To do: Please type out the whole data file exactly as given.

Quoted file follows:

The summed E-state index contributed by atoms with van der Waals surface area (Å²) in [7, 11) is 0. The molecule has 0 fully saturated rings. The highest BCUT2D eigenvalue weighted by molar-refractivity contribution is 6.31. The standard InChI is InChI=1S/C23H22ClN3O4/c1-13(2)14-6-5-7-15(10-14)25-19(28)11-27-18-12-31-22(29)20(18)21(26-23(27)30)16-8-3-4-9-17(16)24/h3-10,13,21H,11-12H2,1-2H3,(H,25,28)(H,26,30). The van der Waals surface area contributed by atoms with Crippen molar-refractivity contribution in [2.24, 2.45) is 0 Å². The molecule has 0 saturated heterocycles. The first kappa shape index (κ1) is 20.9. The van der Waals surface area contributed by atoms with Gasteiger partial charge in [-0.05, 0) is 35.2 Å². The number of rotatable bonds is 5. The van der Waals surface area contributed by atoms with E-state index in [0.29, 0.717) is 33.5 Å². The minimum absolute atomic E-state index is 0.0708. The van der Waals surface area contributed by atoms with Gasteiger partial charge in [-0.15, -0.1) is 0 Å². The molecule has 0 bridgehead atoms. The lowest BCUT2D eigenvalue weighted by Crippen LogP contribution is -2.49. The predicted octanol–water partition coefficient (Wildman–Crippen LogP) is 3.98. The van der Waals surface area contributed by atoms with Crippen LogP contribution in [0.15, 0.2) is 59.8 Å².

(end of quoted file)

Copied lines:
The summed E-state index contributed by atoms with van der Waals surface area (Å²) in [7, 11) is 0. The molecule has 0 fully saturated rings. The highest BCUT2D eigenvalue weighted by molar-refractivity contribution is 6.31. The standard InChI is InChI=1S/C23H22ClN3O4/c1-13(2)14-6-5-7-15(10-14)25-19(28)11-27-18-12-31-22(29)20(18)21(26-23(27)30)16-8-3-4-9-17(16)24/h3-10,13,21H,11-12H2,1-2H3,(H,25,28)(H,26,30). The van der Waals surface area contributed by atoms with Crippen molar-refractivity contribution in [2.24, 2.45) is 0 Å². The molecule has 0 saturated heterocycles. The first kappa shape index (κ1) is 20.9. The van der Waals surface area contributed by atoms with Gasteiger partial charge in [-0.05, 0) is 35.2 Å². The number of rotatable bonds is 5. The van der Waals surface area contributed by atoms with E-state index in [0.29, 0.717) is 33.5 Å². The minimum absolute atomic E-state index is 0.0708. The van der Waals surface area contributed by atoms with Gasteiger partial charge in [-0.15, -0.1) is 0 Å². The molecule has 0 bridgehead atoms. The lowest BCUT2D eigenvalue weighted by Crippen LogP contribution is -2.49. The predicted octanol–water partition coefficient (Wildman–Crippen LogP) is 3.98. The van der Waals surface area contributed by atoms with Crippen LogP contribution in [0.15, 0.2) is 59.8 Å².